Digital Transformation » Financial expert to strategic partner: The evolving DNA of the CFO

Financial expert to strategic partner: The evolving DNA of the CFO

Finance leaders have the potential to become powerful architects of change, says James Booth, CFO of workspace innovation company The Instant Group.

The rise of big data, new tech, and digital media has seen the role of traditional CFO evolve significantly over the last few years. In addition to finance and accounting expertise, CFOs are on course to become multidiscipline strategists who can harness big data, curate talent and manage cyber risks within their organisations.

In Q2 of this year, 49% of CFOs said increasing cash flow was their top priority in the next 12 months, while 47% said reducing costs was key. Another 37% said introducing new products and expanding into new markets would be the focus. With CEOs expecting more input on business direction and strategy from their CFOs than ever before, the role of traditional financial expert is set to evolve into something much bigger to achieve these goals.

By 2020, financial directors will be helping CEOs bridge the gap between strategic and operational decision-making by owning data and analytics. This is no small feat considering British business plans to increase average spending on advanced analytics by 26% to £24 billion. And while the question of who should own analytics remains open across sectors, a report by Deloitte makes a strong case for CFOs to take on the mantle. In ‘How CFOs Can Own Analytics’, research shows the area most often found to invest in analytics within a business is finance, at 79%, while Accenture predicts that 90% of a CFOs time will be spent on data by 2020.

Challenges facing CFOs right now

Uncertainty Around Brexit: The long-term negative impact on business is a major concern for 75% of CFOs, compared to just 9% who aren’t concerned at all. In addition to the prospect of tighter monetary policies, weakened demand is also a consideration. Despite this, growth plans are still highly focussed, and the level of desire to expand is at its highest since 2009 across the board.

Harnessing big data: With CFOs set to be spending most of their time by 2020 working with scientists to turn data into actionable insights, the question of how to effectively harness this information is on everyone’s minds. This is essential, as we’re set to see an incredible 163 trillion gigabytes of data output every year by 2025.

Increasing stress levels: Mounting workloads, high business expectations, and talent recruitment challenges all contribute to rising stress levels, with around 78% of CFOs believing these are set to increase in the next two years. In preparation, 52% of finance teams are planning to hire interim staff as a short-term solution.

Talent shortages: Recruitment difficulties are being widely reported across sectors, with 91% of UK organisations having trouble hiring skilled employees in the last 12 months. A massive 44% of CFOs have reported recruitment difficulties this year, and these shortages are not exclusive to the UK. CFOs in Belgium cite scare labour as a great concern, while 67% of executives in Japan face mounting skills shortages.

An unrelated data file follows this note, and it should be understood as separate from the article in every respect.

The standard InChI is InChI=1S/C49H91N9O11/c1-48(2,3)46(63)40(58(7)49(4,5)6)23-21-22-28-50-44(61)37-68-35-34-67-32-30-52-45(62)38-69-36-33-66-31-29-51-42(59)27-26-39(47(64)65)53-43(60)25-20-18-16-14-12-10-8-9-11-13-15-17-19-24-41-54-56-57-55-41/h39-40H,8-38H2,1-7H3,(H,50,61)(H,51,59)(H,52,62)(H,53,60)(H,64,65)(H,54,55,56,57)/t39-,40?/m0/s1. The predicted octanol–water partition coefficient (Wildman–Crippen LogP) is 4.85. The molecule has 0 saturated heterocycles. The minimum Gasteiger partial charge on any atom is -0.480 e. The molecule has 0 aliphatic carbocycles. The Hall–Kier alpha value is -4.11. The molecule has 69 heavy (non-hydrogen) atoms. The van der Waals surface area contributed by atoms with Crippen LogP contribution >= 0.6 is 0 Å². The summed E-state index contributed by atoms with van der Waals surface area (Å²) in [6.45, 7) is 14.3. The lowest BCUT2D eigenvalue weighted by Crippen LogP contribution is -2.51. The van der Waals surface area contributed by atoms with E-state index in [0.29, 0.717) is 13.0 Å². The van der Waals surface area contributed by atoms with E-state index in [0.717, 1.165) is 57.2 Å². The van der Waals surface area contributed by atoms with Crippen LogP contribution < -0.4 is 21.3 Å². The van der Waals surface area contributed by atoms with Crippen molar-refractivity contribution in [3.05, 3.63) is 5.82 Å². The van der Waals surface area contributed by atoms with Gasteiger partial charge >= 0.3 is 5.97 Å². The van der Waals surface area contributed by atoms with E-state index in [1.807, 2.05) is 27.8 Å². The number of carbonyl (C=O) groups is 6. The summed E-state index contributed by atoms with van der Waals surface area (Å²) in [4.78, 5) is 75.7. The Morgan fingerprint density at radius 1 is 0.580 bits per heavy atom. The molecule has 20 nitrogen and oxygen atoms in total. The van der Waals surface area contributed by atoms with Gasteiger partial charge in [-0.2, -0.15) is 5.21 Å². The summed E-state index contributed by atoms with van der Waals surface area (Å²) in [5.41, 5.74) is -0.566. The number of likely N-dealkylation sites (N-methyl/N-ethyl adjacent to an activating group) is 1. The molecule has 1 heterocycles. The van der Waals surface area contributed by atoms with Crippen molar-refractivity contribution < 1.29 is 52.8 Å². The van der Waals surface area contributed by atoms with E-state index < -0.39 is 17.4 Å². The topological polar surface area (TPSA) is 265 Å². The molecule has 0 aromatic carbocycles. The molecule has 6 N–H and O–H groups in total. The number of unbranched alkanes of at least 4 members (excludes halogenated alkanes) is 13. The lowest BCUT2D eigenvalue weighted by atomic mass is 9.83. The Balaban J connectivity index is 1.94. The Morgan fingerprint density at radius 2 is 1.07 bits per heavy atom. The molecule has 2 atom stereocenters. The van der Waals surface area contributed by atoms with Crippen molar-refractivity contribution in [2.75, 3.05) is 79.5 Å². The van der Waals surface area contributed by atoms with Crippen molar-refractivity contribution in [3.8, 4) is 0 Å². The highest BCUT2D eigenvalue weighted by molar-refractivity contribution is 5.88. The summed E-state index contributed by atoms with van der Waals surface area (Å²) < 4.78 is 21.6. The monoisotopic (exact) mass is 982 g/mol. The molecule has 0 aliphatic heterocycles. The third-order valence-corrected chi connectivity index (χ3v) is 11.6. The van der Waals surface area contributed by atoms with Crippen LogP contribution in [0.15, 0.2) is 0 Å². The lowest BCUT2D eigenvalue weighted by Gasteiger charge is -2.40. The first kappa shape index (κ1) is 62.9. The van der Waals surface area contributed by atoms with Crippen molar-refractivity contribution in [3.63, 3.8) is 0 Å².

Cyber security threats: Financial gain is the top motivational gain for 59% of cybercriminals, which means finance and HR are the most likely to be targeted. With both of these areas falling within the realm of the CFO, a proactive approach to cybersecurity is going to be expected as we move into the future.

Preparation for the future CFO

Prepare to be at the heart of the data revolution

The world is set to produce enormous volumes of data by 2020 and, according to the ACCA and IMA, finance teams will be tasked with accurately interpreting data to generate reliable, innovative insights for CEOs to take to board-level.

Prepare to become a talent curator 

In order to prepare new employees for the role of finance, CFOs are going to need to increase involvement in talent acquisition and retention within business. New recruits need to be adept in strategy, multitasking and tech. CFOs are also prioritising soft skills as a key element for future hires.

Prepare to tackle cyber-risks

The growth of tech means risks to businesses are becoming increasingly complex. Future CFOs will be required to take a proactive approach to managing risk within the finance department, and the business as a whole. One report shows four in ten finance chiefs currently own or co-own cybersecurity within their organisations.

Prepare to keep pace with a changing workplace

With the consumerisation of real estate becoming a global trend, more businesses are choosing an agile approach to office space to expand into new markets, reduce costs, increase networking opportunities, and improve staff happiness. At the same time, modern CFOs are developing the leadership skills to not only manage talent, but also implement development strategies that work across remote teams with geographic and language differences.

Comments are closed.